Sulfa; Yesterday's Hero Is Still Taking Bows

By Hecht, Annabel | FDA Consumer, October 1984 | Go to article overview

Sulfa; Yesterday's Hero Is Still Taking Bows


Hecht, Annabel, FDA Consumer


Before penicillin, there were the sulfa drugs. The sulfonamides, as they are more corectly called, were the first effective chemotherapeutic agent for the prevention and treatment of bacterial infections in humans. Their introduction into the world of medicine in 1935 opened up the "golden age of drugs."

Initially the sulfonamides were greeted with enthusisasm as "wonder drugs." Their popularity, however, has diminished over the years. The introduction of more effective and lesstoxic antibiotics and the development of bacterial resistance to sulfonamides have limited their usefulness; yet sulfonamides continue to have an important place in medicine and are, in fact, the drugs of choice against certain infections. Further, they have led to the discovery of treatments for a variety of other diseases, including high blood pressure and glaucoma.

The story of the sulfonamides began in Vienna near the turn of the century. Medicine was not what chemistry student Paul Gelmo had in mind when he synthesized paraaminobenzenesulfonamide from coal tar in 1906. His interest was in dyes. Gelmo published a paper on his work in a German chemical journal in 1908 and offered it as a thesis in his candidacy for a doctoral degree.

The following year, scientists at I.G. Farbenindustrie, the German chemical giant, experimented with sulfonamides as dyes for textiles. While some studies of the medical uses of these dyes were made in the following years, intensive investigations in this area probably did not begin until sometime in 1930.

On Dec. 25, 1932, the German Patent Office issued to Drs. Fritz Mietzsch and Joseph Klarer of I.G. Farbenindustrie a patent covering a sulfonamide-containing dye called Prontosil. In the same year Gerhard Domagk, a research director of the same company, observed that mice with streptococal and other infections could be protected by Prontosil. Domagk is also said to h ave given the new compound to his own daughter after she pricked her finger and developed blood poisoning.

In May 1933 the first clinical report about Prontosil was made in Dusseldorf, Germany, by a Dr. Foester who described the dramatic cure of a 10-month-old child suffering from staphylococal septicemia.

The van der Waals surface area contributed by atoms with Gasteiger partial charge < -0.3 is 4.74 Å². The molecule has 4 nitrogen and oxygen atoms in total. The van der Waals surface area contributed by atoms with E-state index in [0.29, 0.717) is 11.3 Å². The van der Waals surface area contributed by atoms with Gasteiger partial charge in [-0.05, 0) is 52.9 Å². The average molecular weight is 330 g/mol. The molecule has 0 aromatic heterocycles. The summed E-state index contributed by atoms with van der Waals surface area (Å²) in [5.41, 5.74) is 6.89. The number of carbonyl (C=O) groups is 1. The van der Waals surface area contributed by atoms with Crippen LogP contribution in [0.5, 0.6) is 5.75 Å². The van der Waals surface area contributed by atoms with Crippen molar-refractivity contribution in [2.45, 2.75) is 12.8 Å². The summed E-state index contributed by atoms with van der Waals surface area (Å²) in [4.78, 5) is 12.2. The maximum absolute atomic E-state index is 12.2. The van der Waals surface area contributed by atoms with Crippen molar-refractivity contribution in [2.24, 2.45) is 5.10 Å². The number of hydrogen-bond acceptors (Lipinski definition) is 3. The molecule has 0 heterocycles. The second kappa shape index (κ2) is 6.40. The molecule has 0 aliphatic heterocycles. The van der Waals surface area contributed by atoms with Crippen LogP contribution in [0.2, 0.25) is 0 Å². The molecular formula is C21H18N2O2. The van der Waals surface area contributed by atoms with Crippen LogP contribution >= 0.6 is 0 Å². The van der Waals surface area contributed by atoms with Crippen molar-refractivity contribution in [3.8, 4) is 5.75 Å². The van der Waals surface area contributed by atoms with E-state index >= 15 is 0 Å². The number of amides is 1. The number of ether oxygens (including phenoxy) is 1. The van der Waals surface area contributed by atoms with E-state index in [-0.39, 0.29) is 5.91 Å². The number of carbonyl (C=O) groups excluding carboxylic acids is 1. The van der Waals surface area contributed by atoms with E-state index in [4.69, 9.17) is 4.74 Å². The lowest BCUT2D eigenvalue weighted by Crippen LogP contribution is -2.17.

Domagk did not publish his findings until 1935. Three other clinical reports on Prontosil appeared in the same German medical journal, inducating that other German scientists were studying the new drug in the early 1930s. Domagk was awarded the Nobel Prize in 1938, although the Nazi regime prevented him from accepting it and actually imprisoned him. In 1947 the scientist did go to Sweden to deliver the Nobel lecture and received the gold medal and diploma.

Chemistry student Gelmo was never heard of again.

Once the news was out, the rest of the world took notice. In 1935 scientists at France's Pasteur Instituute reported that para-aminobenzenesulfonamide was the active part of the molecule. In England, other investigators reported favorable clinical results with Prontosil and sulfanilamide in puerperal sepsis (blood poisoning following childbirth) and meningococal infections.

Although the first reference to the new chemotherapy in the Journal of the American Medical Association was an abstract from a French journal and did not appear until June 1936, there was no lack of interest in the new drug in the United States. Scientific investigations began in earnest in a number of institutions, including the National Institutes of Health and Johns Hopkins University. Scientists at Johns Hopkins proved that sulfonamides are bacteriostatic and not bacterioicidal--that is, they slow down, rather than kill, bacteria.

What really put the sulfas in the headlines in 1936 was the dramatic cure of Franklin Roosevelt Jr., who was suffering from a severe streptococcal infection. The new drug had been flown to Boston after an appeal from the president's wife. …

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